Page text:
Coronavirus: Government introduces 'very high risk' country category with new requirements on travellers

The COVID-19 Response Minister says the Government is creating a new border restriction category for "very high risk" countries which he says is expected to significantly reduce the number of infected people coming into New Zealand.

The Government is also introducing what it is calling "enhanced cohorting" which will mean returnees will now be in the same managed isolation facility as others who have arrived at about the same time. 

It comes as cases spiral out of control in some parts of the globe, such as India. The Government temporarily blocked travel from the south-Asian nation earlier in April.

New border category

The new 'very high risk' category will come into effect from April 29.

"Countries have initially been designated very high risk where there have been more than 50 cases of COVID-19 per 1000 arrivals to New Zealand from those countries in 2021, and where there are more than 15 travellers on average per month," Chris Hipkins said.

"India, Brazil, Papua New Guinea and Pakistan are the countries that currently meet that threshold, and as a result, travellers from those countries will be temporarily restricted to New Zealand citizens, their partners and children, and parents of children who are New Zealand citizens."

All travellers from countries in this category will have to show evidence of a negative PCR test from an accredited laboratory within 72 hours prior to travel.

Hipkins said this was "not an easy decision" and "based entirely on current risk assessment and will be reviewed regularly".

"All other travellers, including residents, will be required to have been outside of the very high risk country for at least 14 days before flying to New Zealand."

On the day the temporary India travel ban was announced, New Zealand recorded 17 MIQ cases who had arrived in the country from India. That continued a pattern of India being the departure point of most of Aotearoa's daily border cases. 

The temporary ban is set to expire on April 28, but the country's outbreak has significantly worsened in the meantime. The confirmed daily death figures have more than doubled, and there's evidence on the ground that might be just a fraction of the true toll. 

The Government had previously been reluctant to stop flights from any nation altogether, saying Kiwis had a right to come home.

Prime Minister Jacinda Ardern said the India ban was "not a permanent arrangement, but rather a temporary measure until we are able to better understand and manage the current situation we are facing and see if there are ways to reduce the risk that actually travellers themselves are facing".

An update will be provided in May on the process for adding new countries to the category and for removing countries from it.

'Enhanced cohorting'

With the quarantine-free bubble with Australia meaning fewer people needing to go into MIQ facilities, the Government has the "opportunity to rethink our approach to how we manage returnees", Hipkins said on Friday. There are about 500 to 800 rooms freed up.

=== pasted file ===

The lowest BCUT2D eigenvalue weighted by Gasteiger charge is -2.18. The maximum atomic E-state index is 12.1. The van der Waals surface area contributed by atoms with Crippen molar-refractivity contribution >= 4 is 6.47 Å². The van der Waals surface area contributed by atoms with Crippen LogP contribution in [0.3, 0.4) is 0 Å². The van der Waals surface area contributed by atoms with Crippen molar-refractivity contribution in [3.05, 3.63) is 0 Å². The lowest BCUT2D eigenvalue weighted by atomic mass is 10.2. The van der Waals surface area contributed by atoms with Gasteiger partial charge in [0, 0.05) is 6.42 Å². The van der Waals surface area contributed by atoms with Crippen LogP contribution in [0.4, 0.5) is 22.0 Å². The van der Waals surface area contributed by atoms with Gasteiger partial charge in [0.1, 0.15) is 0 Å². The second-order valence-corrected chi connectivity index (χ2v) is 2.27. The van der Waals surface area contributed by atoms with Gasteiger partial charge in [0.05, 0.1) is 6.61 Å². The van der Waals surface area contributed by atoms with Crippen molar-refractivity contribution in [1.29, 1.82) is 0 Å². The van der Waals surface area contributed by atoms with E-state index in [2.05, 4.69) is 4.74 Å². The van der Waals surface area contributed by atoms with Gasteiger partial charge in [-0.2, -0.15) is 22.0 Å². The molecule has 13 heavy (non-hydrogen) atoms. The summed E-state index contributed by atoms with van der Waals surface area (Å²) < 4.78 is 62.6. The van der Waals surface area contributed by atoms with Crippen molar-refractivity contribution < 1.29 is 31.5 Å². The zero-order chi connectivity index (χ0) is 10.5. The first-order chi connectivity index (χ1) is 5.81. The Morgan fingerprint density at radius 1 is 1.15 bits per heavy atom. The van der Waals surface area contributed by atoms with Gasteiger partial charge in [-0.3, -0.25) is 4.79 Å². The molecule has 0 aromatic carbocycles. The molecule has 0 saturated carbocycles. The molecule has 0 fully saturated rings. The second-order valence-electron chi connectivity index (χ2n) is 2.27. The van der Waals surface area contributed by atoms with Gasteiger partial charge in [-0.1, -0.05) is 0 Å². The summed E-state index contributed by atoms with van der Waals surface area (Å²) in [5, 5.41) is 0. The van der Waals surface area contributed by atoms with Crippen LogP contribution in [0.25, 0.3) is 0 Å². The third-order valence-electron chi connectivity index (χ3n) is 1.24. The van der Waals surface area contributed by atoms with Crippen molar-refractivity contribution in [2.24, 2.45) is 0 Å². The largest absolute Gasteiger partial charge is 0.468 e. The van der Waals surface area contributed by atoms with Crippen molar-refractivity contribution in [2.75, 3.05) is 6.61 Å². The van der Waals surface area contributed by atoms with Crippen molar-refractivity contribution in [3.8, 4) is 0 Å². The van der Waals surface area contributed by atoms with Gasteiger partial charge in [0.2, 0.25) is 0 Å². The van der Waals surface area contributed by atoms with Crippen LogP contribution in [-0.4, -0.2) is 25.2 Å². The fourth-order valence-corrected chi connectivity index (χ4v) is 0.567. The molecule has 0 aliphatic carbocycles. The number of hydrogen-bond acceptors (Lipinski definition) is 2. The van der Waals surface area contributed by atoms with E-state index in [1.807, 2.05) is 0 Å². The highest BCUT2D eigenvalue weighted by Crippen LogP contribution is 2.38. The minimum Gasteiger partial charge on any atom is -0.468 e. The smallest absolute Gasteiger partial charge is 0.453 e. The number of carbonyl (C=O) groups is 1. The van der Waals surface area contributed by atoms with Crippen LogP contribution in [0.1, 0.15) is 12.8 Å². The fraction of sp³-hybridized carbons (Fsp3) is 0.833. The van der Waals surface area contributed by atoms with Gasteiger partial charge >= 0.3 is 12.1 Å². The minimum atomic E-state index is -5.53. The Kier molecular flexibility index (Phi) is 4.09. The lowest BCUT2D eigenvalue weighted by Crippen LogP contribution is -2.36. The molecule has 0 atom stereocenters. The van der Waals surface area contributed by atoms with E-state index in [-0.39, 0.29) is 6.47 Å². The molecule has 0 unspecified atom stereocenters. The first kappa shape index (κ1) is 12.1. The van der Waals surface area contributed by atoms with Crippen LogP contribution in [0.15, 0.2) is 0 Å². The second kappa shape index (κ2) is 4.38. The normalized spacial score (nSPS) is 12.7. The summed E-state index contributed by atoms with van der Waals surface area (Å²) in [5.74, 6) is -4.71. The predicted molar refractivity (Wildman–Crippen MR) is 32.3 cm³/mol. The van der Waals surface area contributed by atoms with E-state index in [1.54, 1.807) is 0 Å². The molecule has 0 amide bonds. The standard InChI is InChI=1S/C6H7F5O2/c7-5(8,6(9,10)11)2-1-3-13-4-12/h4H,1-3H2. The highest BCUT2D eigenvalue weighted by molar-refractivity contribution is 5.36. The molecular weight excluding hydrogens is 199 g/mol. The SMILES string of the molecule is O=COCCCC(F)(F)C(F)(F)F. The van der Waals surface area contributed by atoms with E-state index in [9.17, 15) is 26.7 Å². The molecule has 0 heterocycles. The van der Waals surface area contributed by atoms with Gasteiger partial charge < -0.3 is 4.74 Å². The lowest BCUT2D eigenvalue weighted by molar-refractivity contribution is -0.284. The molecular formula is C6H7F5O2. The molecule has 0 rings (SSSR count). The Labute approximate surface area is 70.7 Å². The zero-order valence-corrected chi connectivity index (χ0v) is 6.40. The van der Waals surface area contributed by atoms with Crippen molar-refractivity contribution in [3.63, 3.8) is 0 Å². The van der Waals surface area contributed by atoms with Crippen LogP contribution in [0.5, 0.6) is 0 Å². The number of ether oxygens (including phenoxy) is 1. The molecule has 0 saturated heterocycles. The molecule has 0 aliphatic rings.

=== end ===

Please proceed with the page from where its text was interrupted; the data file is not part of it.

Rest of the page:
The Government will introduce an "enhanced cohorting" system to reduce the risk of in-facility transmission. 

"Under the new plan, returnees arriving in New Zealand over a 96-hour window will be delivered to MIQ facilities until they are full or the 96-hour period is over," he said.

"The facilities will then 'lock down' for a 14-day cycle with no additional returnees allowed until after the last of the cohort have completed their stay and the facilities have been cleaned."

This means returnees will be in the same facility as others who have arrived at about the same time and keep those who have just arrived away from those at the end of their stay.

The Pullman Hotel will be the first facility to receive the new cohorted arrivals on Saturday and the transition will be complete by Sunday, 16 May.

"Day 0/1 testing, staying in their room until a negative result is returned, Days 3 and 12 testing, limited exposure to others when exercising and smoking, and physical distancing will continue to apply across all facilities."

Chris Bishop, National's COVID-19 Response spokesperson, says his party has been calling since January for arrivals from high-risk countries to be separated from other arrivals.

"We said then, and repeat now, it simply does not make sense for passengers from higher risk countries like India and the United Kingdom to be treated the same as passengers from lower risk countries like the Pacific Islands."

Bishop also wants to see rapid antigen testing for everyone coming from overseas, daily saliva testing for those working in MIQ, and investigating the construction of a purpose-built COVID quarantine facility on the outskirts of Auckland.

The Ministry of Business, Innovation and Employment also announced on Friday that an independent report into three transmissions events that occurred in January in the Pullman Hotel found it was not possible to find where and how transmission happened. 

It did, however, find the most likely mode of transmission was "as a result of respiratory particle transmission".

"The report notes the three cases of transmission occurred in the context of emerging new strains of COVID-19 with higher transmissibility, increased global incidence of COVID, growing international evidence of aerosol transmission and greater awareness of the role of ventilation systems," it said.

The report made several recommendations which have since been implemented.